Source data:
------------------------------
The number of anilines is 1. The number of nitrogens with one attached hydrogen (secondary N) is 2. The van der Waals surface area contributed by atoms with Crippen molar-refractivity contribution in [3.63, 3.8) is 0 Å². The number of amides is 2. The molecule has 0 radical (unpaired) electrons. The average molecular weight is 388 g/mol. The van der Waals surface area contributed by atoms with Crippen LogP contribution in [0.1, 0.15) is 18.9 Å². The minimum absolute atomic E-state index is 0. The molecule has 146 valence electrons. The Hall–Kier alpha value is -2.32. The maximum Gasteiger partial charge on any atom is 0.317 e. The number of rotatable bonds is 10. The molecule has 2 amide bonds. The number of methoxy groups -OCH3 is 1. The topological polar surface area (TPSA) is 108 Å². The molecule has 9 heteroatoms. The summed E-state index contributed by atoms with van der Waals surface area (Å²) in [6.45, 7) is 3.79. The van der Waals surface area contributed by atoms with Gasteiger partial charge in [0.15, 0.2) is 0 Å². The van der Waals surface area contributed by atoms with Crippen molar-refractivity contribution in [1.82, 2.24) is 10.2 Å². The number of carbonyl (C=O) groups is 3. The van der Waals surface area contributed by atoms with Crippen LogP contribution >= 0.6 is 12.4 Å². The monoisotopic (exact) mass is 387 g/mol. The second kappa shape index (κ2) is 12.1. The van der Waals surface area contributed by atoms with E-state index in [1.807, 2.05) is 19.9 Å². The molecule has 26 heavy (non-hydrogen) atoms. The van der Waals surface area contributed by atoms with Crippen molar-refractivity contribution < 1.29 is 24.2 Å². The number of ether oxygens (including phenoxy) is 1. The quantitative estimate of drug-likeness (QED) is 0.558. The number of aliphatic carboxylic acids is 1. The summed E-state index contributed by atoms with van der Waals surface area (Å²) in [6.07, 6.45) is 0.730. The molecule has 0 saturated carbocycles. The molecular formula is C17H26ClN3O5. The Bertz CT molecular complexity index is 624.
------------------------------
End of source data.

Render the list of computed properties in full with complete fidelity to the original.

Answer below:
The number of anilines is 1. The number of nitrogens with one attached hydrogen (secondary N) is 2. The van der Waals surface area contributed by atoms with Crippen molar-refractivity contribution in [3.63, 3.8) is 0 Å². The number of amides is 2. The molecule has 0 radical (unpaired) electrons. The average molecular weight is 388 g/mol. The van der Waals surface area contributed by atoms with Crippen LogP contribution in [0.1, 0.15) is 18.9 Å². The minimum absolute atomic E-state index is 0. The molecule has 146 valence electrons. The Hall–Kier alpha value is -2.32. The maximum Gasteiger partial charge on any atom is 0.317 e. The number of rotatable bonds is 10. The molecule has 2 amide bonds. The number of methoxy groups -OCH3 is 1. The topological polar surface area (TPSA) is 108 Å². The molecule has 9 heteroatoms. The summed E-state index contributed by atoms with van der Waals surface area (Å²) in [6.45, 7) is 3.79. The van der Waals surface area contributed by atoms with Gasteiger partial charge in [0.15, 0.2) is 0 Å². The van der Waals surface area contributed by atoms with Crippen molar-refractivity contribution in [1.82, 2.24) is 10.2 Å². The number of carbonyl (C=O) groups is 3. The van der Waals surface area contributed by atoms with Crippen LogP contribution >= 0.6 is 12.4 Å². The monoisotopic (exact) mass is 387 g/mol. The second kappa shape index (κ2) is 12.1. The van der Waals surface area contributed by atoms with E-state index in [1.807, 2.05) is 19.9 Å². The molecule has 26 heavy (non-hydrogen) atoms. The van der Waals surface area contributed by atoms with Crippen molar-refractivity contribution < 1.29 is 24.2 Å². The number of ether oxygens (including phenoxy) is 1. The quantitative estimate of drug-likeness (QED) is 0.558. The number of aliphatic carboxylic acids is 1. The summed E-state index contributed by atoms with van der Waals surface area (Å²) in [6.07, 6.45) is 0.730. The molecule has 0 saturated carbocycles. The molecular formula is C17H26ClN3O5. The Bertz CT molecular complexity index is 624.